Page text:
The Prague Incident changed Sarah significantly. It was a chink in the armor she'd built up over her lifetime, and those defenses have slowly been crashing down around her. The writers aren't "assassinating" her character. The very IDEA of who she is is flying apart at the seams. As Sarah told Shaw, watching Chuck change has suddenly made the question of who SHE is, and who she WAS, very relevant. Sarah is crashing emotionally, and ALL of her actions since then are IMO far more believable than some fans want to give the writers credit for.

The man she truly loved shattered her heart, so she sought refuge in her old pattern with Shaw. Sarah has been falling apart, and it's a change she NEEDED to go through. I don't think that Sarah was in any way ready to be with Chuck at the end of Season 2. I think this is EXACTLY what was necessary: Sarah's sense of self HAD to be brought into question, and she had too many buried wounds that needed to be healed.

It's going to take her going through this collapse to put the pieces back together again, and I think we're going to see that over the next two episodes. She's going to realize that Chuck can be the hero she was always pushing him to be, but still be Chuck, and in the process that's going to help her learn to find her OWN identity again.
Anonymous said…
To be very frank, the resolution of this episode has me very pissed off at Sarah and how they scripted her - to be sure, the acting was incredible, but the character's actions I hated.

Your red test was the worst day of your life, but you are abandoning Chuck on the worst of his? He's calling you and you ignore him, when he clearly needs someone?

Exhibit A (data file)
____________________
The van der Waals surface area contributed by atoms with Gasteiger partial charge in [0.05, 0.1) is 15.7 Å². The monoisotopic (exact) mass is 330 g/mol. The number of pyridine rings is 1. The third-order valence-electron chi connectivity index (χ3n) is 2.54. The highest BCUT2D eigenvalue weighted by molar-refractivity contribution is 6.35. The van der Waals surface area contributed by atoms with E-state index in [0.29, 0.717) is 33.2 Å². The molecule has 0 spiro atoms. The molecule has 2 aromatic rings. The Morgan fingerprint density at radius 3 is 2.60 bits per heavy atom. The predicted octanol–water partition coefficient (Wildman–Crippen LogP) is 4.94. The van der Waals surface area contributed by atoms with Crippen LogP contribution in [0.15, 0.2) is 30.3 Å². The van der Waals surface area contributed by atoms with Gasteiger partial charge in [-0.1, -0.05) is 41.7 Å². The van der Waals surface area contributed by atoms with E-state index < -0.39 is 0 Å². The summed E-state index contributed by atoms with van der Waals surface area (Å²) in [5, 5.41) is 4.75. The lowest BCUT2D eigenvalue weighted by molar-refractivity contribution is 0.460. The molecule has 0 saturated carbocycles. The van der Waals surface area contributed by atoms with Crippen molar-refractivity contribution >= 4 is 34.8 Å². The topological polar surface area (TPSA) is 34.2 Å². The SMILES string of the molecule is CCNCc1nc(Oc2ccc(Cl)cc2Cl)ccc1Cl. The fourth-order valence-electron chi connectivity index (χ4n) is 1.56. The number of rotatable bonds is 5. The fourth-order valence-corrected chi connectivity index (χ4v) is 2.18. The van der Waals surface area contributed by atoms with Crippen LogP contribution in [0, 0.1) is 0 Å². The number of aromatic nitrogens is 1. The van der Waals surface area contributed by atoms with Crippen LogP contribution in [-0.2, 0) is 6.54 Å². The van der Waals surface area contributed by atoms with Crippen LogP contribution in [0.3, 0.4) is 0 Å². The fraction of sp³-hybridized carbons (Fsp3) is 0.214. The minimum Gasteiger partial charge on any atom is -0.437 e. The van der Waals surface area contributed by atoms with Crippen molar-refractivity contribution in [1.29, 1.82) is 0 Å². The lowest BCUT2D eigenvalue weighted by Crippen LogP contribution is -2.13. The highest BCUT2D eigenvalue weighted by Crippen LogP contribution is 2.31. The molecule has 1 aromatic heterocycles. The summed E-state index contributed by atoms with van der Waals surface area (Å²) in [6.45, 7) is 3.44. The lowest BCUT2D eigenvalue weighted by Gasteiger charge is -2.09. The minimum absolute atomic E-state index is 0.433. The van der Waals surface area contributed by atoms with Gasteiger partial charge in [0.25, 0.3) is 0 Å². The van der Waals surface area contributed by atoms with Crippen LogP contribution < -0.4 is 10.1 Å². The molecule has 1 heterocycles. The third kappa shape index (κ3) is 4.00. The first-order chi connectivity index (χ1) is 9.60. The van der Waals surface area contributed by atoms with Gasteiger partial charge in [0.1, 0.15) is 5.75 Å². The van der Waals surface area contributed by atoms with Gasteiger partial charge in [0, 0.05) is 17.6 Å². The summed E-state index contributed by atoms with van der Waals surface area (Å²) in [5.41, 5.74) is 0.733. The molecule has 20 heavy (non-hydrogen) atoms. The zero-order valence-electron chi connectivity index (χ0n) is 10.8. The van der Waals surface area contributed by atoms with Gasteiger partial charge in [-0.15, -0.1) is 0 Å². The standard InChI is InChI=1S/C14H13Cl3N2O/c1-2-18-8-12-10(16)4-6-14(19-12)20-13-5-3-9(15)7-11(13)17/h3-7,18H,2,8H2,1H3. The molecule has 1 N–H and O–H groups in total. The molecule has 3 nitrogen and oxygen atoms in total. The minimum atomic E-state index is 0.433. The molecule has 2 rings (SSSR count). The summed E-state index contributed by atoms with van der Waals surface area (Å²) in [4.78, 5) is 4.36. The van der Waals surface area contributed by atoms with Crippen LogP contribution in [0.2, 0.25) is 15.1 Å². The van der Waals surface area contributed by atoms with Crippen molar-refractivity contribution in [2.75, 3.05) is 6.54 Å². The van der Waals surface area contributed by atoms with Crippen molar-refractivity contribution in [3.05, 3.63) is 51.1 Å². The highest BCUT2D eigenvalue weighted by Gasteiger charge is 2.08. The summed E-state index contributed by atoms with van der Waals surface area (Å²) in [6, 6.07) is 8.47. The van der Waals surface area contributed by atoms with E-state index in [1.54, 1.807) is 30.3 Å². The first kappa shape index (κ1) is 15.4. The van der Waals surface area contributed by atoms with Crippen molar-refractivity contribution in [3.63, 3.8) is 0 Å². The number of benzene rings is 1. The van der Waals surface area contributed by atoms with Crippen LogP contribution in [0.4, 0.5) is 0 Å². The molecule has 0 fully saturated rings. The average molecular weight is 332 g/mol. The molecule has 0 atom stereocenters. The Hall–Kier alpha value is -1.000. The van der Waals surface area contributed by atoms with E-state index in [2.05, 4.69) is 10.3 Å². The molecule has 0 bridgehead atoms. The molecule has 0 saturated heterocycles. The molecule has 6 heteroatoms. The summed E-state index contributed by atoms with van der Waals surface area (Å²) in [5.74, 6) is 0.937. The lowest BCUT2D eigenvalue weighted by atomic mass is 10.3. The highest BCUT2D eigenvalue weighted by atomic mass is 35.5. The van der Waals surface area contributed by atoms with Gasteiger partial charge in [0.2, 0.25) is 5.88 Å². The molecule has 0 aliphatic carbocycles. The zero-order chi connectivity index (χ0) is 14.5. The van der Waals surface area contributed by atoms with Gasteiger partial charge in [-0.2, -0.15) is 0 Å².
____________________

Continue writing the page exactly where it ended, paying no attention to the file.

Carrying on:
NOT ONLY THAT, but you put him in a catch 22: You won't be separated if he becomes a spy, but you hate him for doing the only thing that can bring you together?

I appreciate the drama and the thematic cohesion of tension and tragedy, but the unfortunate scripting of Sarah's lines makes her a ridiculously selfish and self-centered character.
Jay said…
I absolutely agree with Ambaryerno's comments above. As far as Sarah's character this season...my opinion is that the writers have been absolutely consistent with her character, and her actions have been based on her past emotional traumas, not due to selfishness.

Remember that at the start of this series, Sarah was an emotionally bankrupt character. Her father was in jail, her boyfriend (Bryce) was (assumed) dead and a (assumed) traitor, she moved from town to town during her childhood and was a loner in school. So, she:

- Other than her father and Bryce, she didn't have any friends
- She was left alone growing up because her father was thrown in jail.
- Bryce (supposedly) betrayed the CIA and her, and died (supposedly) in the process.

So, of the few emotional connections she had, she was either betrayed or abandoned.

Now, Chuck, who is the most significant emotional connection she's ever had is changing, from her perspective, in front of her very eyes -- abandoning her emotionally. With Sarah's past in mind, I would absolutely believe that Sarah would push Chuck away, in order to protect her already fragile emotional state.
Unknown said…
The whole "Red Test" just didn't ring true to me. I mean, you discover a mole, so you kill him? In what world does that make sense? It would have made more sense to have Chuck bring him in so they could interrogate him and find out what he has told, who his contacts were, etc. Killing him on sight just means they lose any chance of finding the next person up the food chain. The awkward way they put this together just really spoiled the whole episode for me.
Dacaria said…
I completely agree with Ambaryerno. In the episode, "Chuck VS. the Final Exam", when Sarah stated she didn't love Chuck anymore for "passing" his red test, it was just a knee jerk reaction. She's still trying to reconcile her feelings for Chuck, for who he was and who he's becoming. I think she took to Shaw so quickly b/c he was an easy rebound. He's already a spy, a killer, so she knows what to expect, no suprises. Chuck however has Sarah's emotions all over the place. After all this is the one guy she was going to leave everything for, but instead he chose the spy game, the life she wanted to leave. In the end, I think Sarah still loves him and this will win out. Spy Chuck or Non-spy Chuck, Sarah will ultimately pick Chuck.